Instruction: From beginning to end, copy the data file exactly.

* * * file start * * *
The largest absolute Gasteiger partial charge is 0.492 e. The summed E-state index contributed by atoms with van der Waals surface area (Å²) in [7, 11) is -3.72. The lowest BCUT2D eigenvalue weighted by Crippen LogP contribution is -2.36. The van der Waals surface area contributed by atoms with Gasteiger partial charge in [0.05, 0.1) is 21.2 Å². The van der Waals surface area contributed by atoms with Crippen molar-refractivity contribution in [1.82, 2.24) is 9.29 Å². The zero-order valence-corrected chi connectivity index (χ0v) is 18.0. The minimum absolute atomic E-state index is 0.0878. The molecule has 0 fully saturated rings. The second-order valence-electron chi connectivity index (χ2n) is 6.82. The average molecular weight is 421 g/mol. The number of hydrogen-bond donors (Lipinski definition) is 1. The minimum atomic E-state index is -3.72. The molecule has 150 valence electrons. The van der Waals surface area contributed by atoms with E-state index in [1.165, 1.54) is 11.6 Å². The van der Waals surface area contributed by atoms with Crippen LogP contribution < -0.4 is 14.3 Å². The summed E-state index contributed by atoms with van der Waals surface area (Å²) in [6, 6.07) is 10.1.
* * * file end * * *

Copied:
The largest absolute Gasteiger partial charge is 0.492 e. The summed E-state index contributed by atoms with van der Waals surface area (Å²) in [7, 11) is -3.72. The lowest BCUT2D eigenvalue weighted by Crippen LogP contribution is -2.36. The van der Waals surface area contributed by atoms with Gasteiger partial charge in [0.05, 0.1) is 21.2 Å². The van der Waals surface area contributed by atoms with Crippen molar-refractivity contribution in [1.82, 2.24) is 9.29 Å². The zero-order valence-corrected chi connectivity index (χ0v) is 18.0. The minimum absolute atomic E-state index is 0.0878. The molecule has 0 fully saturated rings. The second-order valence-electron chi connectivity index (χ2n) is 6.82. The average molecular weight is 421 g/mol. The number of hydrogen-bond donors (Lipinski definition) is 1. The minimum atomic E-state index is -3.72. The molecule has 150 valence electrons. The van der Waals surface area contributed by atoms with E-state index in [1.165, 1.54) is 11.6 Å². The van der Waals surface area contributed by atoms with Crippen LogP contribution < -0.4 is 14.3 Å². The summed E-state index contributed by atoms with van der Waals surface area (Å²) in [6, 6.07) is 10.1.